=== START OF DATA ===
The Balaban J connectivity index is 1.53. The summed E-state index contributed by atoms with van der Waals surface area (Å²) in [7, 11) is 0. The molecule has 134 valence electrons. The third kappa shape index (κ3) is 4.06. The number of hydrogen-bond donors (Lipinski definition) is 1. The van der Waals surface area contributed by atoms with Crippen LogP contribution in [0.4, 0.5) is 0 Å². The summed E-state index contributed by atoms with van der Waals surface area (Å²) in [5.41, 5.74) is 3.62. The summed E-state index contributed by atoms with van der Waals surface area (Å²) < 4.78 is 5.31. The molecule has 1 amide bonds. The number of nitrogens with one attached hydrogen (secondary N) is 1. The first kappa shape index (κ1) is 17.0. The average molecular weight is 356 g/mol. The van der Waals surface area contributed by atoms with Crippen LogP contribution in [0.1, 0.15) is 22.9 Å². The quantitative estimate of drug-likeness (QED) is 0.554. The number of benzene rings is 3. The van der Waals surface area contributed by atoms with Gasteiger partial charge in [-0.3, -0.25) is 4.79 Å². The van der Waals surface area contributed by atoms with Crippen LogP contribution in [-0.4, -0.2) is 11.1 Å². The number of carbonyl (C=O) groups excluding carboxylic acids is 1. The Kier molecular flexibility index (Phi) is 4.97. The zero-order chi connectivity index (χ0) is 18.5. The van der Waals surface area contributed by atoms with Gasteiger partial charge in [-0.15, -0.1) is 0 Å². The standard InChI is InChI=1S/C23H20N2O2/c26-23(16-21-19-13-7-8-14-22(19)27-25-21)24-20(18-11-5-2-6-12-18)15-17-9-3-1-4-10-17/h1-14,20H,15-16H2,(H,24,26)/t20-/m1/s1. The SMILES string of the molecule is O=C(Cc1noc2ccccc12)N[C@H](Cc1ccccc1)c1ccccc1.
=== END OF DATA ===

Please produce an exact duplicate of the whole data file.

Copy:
The Balaban J connectivity index is 1.53. The summed E-state index contributed by atoms with van der Waals surface area (Å²) in [7, 11) is 0. The molecule has 134 valence electrons. The third kappa shape index (κ3) is 4.06. The number of hydrogen-bond donors (Lipinski definition) is 1. The van der Waals surface area contributed by atoms with Crippen LogP contribution in [0.4, 0.5) is 0 Å². The summed E-state index contributed by atoms with van der Waals surface area (Å²) in [5.41, 5.74) is 3.62. The summed E-state index contributed by atoms with van der Waals surface area (Å²) < 4.78 is 5.31. The molecule has 1 amide bonds. The number of nitrogens with one attached hydrogen (secondary N) is 1. The first kappa shape index (κ1) is 17.0. The average molecular weight is 356 g/mol. The van der Waals surface area contributed by atoms with Crippen LogP contribution in [0.1, 0.15) is 22.9 Å². The quantitative estimate of drug-likeness (QED) is 0.554. The number of benzene rings is 3. The van der Waals surface area contributed by atoms with Gasteiger partial charge in [-0.3, -0.25) is 4.79 Å². The van der Waals surface area contributed by atoms with Crippen LogP contribution in [-0.4, -0.2) is 11.1 Å². The number of carbonyl (C=O) groups excluding carboxylic acids is 1. The Kier molecular flexibility index (Phi) is 4.97. The zero-order chi connectivity index (χ0) is 18.5. The van der Waals surface area contributed by atoms with Gasteiger partial charge in [-0.15, -0.1) is 0 Å². The standard InChI is InChI=1S/C23H20N2O2/c26-23(16-21-19-13-7-8-14-22(19)27-25-21)24-20(18-11-5-2-6-12-18)15-17-9-3-1-4-10-17/h1-14,20H,15-16H2,(H,24,26)/t20-/m1/s1. The SMILES string of the molecule is O=C(Cc1noc2ccccc12)N[C@H](Cc1ccccc1)c1ccccc1.